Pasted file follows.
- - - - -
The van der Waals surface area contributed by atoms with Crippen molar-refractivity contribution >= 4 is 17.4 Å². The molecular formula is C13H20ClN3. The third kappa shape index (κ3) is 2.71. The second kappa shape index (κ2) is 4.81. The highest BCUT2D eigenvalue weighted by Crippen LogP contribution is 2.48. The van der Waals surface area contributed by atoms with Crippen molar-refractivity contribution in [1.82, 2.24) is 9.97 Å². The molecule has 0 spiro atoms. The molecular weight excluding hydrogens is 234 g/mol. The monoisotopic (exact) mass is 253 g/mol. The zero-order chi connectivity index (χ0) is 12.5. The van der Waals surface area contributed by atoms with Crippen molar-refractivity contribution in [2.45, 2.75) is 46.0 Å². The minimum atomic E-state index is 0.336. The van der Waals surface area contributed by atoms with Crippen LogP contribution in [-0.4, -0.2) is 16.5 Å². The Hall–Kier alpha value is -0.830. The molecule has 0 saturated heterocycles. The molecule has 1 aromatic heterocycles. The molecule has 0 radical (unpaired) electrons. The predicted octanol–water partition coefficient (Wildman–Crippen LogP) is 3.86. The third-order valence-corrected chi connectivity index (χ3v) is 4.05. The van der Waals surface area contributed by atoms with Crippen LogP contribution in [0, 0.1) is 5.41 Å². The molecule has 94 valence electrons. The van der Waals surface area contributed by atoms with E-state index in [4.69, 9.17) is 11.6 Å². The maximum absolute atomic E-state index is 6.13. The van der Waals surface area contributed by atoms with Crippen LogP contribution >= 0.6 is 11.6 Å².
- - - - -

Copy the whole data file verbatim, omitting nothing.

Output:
The van der Waals surface area contributed by atoms with Crippen molar-refractivity contribution >= 4 is 17.4 Å². The molecular formula is C13H20ClN3. The third kappa shape index (κ3) is 2.71. The second kappa shape index (κ2) is 4.81. The highest BCUT2D eigenvalue weighted by Crippen LogP contribution is 2.48. The van der Waals surface area contributed by atoms with Crippen molar-refractivity contribution in [1.82, 2.24) is 9.97 Å². The molecule has 0 spiro atoms. The molecular weight excluding hydrogens is 234 g/mol. The monoisotopic (exact) mass is 253 g/mol. The zero-order chi connectivity index (χ0) is 12.5. The van der Waals surface area contributed by atoms with Crippen molar-refractivity contribution in [2.45, 2.75) is 46.0 Å². The minimum atomic E-state index is 0.336. The van der Waals surface area contributed by atoms with Crippen LogP contribution in [-0.4, -0.2) is 16.5 Å². The Hall–Kier alpha value is -0.830. The molecule has 0 saturated heterocycles. The molecule has 1 aromatic heterocycles. The molecule has 0 radical (unpaired) electrons. The predicted octanol–water partition coefficient (Wildman–Crippen LogP) is 3.86. The third-order valence-corrected chi connectivity index (χ3v) is 4.05. The van der Waals surface area contributed by atoms with Crippen LogP contribution in [0, 0.1) is 5.41 Å². The molecule has 94 valence electrons. The van der Waals surface area contributed by atoms with E-state index in [4.69, 9.17) is 11.6 Å². The maximum absolute atomic E-state index is 6.13. The van der Waals surface area contributed by atoms with Crippen LogP contribution >= 0.6 is 11.6 Å².